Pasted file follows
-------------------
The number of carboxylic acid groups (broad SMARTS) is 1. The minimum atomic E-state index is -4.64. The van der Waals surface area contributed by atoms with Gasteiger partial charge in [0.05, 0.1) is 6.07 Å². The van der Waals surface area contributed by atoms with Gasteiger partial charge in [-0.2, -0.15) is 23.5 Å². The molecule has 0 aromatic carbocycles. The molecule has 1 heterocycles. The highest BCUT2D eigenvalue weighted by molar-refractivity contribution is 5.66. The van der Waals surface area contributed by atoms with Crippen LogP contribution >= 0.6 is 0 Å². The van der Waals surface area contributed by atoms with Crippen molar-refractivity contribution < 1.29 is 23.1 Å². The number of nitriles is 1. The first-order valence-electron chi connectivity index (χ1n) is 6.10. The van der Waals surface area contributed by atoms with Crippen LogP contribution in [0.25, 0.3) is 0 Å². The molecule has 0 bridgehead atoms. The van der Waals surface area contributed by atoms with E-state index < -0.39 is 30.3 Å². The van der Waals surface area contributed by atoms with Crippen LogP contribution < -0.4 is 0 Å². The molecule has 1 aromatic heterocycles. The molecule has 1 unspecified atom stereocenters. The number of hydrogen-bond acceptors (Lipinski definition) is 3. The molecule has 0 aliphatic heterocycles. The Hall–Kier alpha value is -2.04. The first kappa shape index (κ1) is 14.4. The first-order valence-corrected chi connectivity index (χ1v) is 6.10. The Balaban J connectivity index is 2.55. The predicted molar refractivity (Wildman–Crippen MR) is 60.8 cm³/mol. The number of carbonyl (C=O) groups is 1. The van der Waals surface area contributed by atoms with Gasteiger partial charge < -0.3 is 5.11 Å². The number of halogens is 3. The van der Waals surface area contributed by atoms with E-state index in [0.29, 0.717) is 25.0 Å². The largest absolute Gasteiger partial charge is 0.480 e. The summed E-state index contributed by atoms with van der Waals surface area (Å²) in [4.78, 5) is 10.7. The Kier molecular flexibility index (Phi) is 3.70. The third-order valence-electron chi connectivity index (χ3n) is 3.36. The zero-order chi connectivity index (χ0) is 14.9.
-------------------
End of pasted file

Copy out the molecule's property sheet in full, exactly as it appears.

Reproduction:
The number of carboxylic acid groups (broad SMARTS) is 1. The minimum atomic E-state index is -4.64. The van der Waals surface area contributed by atoms with Gasteiger partial charge in [0.05, 0.1) is 6.07 Å². The van der Waals surface area contributed by atoms with Gasteiger partial charge in [-0.2, -0.15) is 23.5 Å². The molecule has 0 aromatic carbocycles. The molecule has 1 heterocycles. The highest BCUT2D eigenvalue weighted by molar-refractivity contribution is 5.66. The van der Waals surface area contributed by atoms with Crippen LogP contribution >= 0.6 is 0 Å². The van der Waals surface area contributed by atoms with Crippen molar-refractivity contribution < 1.29 is 23.1 Å². The number of nitriles is 1. The first-order valence-electron chi connectivity index (χ1n) is 6.10. The van der Waals surface area contributed by atoms with Crippen LogP contribution in [0.25, 0.3) is 0 Å². The molecule has 0 bridgehead atoms. The van der Waals surface area contributed by atoms with E-state index < -0.39 is 30.3 Å². The van der Waals surface area contributed by atoms with Crippen LogP contribution < -0.4 is 0 Å². The molecule has 1 aromatic heterocycles. The molecule has 1 unspecified atom stereocenters. The number of hydrogen-bond acceptors (Lipinski definition) is 3. The molecule has 0 aliphatic heterocycles. The Hall–Kier alpha value is -2.04. The first kappa shape index (κ1) is 14.4. The first-order valence-corrected chi connectivity index (χ1v) is 6.10. The Balaban J connectivity index is 2.55. The predicted molar refractivity (Wildman–Crippen MR) is 60.8 cm³/mol. The number of carbonyl (C=O) groups is 1. The van der Waals surface area contributed by atoms with Gasteiger partial charge < -0.3 is 5.11 Å². The number of halogens is 3. The van der Waals surface area contributed by atoms with E-state index in [0.29, 0.717) is 25.0 Å². The largest absolute Gasteiger partial charge is 0.480 e. The summed E-state index contributed by atoms with van der Waals surface area (Å²) in [4.78, 5) is 10.7. The Kier molecular flexibility index (Phi) is 3.70. The third-order valence-electron chi connectivity index (χ3n) is 3.36. The zero-order chi connectivity index (χ0) is 14.9.